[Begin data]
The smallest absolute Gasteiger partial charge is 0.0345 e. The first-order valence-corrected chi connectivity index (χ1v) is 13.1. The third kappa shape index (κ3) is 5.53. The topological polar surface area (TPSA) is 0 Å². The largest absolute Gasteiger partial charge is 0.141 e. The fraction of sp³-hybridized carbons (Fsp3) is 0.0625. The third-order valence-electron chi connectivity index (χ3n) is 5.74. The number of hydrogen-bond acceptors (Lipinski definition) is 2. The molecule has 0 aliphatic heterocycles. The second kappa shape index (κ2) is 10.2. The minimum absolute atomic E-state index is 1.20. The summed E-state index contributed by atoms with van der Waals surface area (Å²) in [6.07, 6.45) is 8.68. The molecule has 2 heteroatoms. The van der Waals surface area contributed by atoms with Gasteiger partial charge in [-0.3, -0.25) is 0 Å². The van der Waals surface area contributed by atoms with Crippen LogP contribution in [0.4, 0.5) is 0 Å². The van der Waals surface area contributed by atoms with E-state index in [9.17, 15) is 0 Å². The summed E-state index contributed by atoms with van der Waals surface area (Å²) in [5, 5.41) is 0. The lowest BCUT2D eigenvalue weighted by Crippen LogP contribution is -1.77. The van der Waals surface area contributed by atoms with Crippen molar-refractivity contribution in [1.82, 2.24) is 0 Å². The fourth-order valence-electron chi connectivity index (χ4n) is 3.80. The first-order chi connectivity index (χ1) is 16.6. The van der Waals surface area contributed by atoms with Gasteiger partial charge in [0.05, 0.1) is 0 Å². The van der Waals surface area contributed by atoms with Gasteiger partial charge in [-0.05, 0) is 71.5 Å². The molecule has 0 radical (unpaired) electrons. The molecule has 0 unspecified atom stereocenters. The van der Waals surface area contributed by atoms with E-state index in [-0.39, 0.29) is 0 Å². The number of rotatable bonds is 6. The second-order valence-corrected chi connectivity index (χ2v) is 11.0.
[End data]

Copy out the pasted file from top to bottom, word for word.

The smallest absolute Gasteiger partial charge is 0.0345 e. The first-order valence-corrected chi connectivity index (χ1v) is 13.1. The third kappa shape index (κ3) is 5.53. The topological polar surface area (TPSA) is 0 Å². The largest absolute Gasteiger partial charge is 0.141 e. The fraction of sp³-hybridized carbons (Fsp3) is 0.0625. The third-order valence-electron chi connectivity index (χ3n) is 5.74. The number of hydrogen-bond acceptors (Lipinski definition) is 2. The molecule has 0 aliphatic heterocycles. The second kappa shape index (κ2) is 10.2. The minimum absolute atomic E-state index is 1.20. The summed E-state index contributed by atoms with van der Waals surface area (Å²) in [6.07, 6.45) is 8.68. The molecule has 2 heteroatoms. The van der Waals surface area contributed by atoms with Gasteiger partial charge in [-0.3, -0.25) is 0 Å². The van der Waals surface area contributed by atoms with Crippen LogP contribution in [0.4, 0.5) is 0 Å². The van der Waals surface area contributed by atoms with E-state index in [9.17, 15) is 0 Å². The summed E-state index contributed by atoms with van der Waals surface area (Å²) in [5, 5.41) is 0. The lowest BCUT2D eigenvalue weighted by Crippen LogP contribution is -1.77. The van der Waals surface area contributed by atoms with Crippen molar-refractivity contribution in [1.82, 2.24) is 0 Å². The fourth-order valence-electron chi connectivity index (χ4n) is 3.80. The first-order chi connectivity index (χ1) is 16.6. The van der Waals surface area contributed by atoms with Gasteiger partial charge in [0.05, 0.1) is 0 Å². The van der Waals surface area contributed by atoms with Gasteiger partial charge in [-0.05, 0) is 71.5 Å². The molecule has 0 radical (unpaired) electrons. The molecule has 0 unspecified atom stereocenters. The van der Waals surface area contributed by atoms with E-state index in [-0.39, 0.29) is 0 Å². The number of rotatable bonds is 6. The second-order valence-corrected chi connectivity index (χ2v) is 11.0.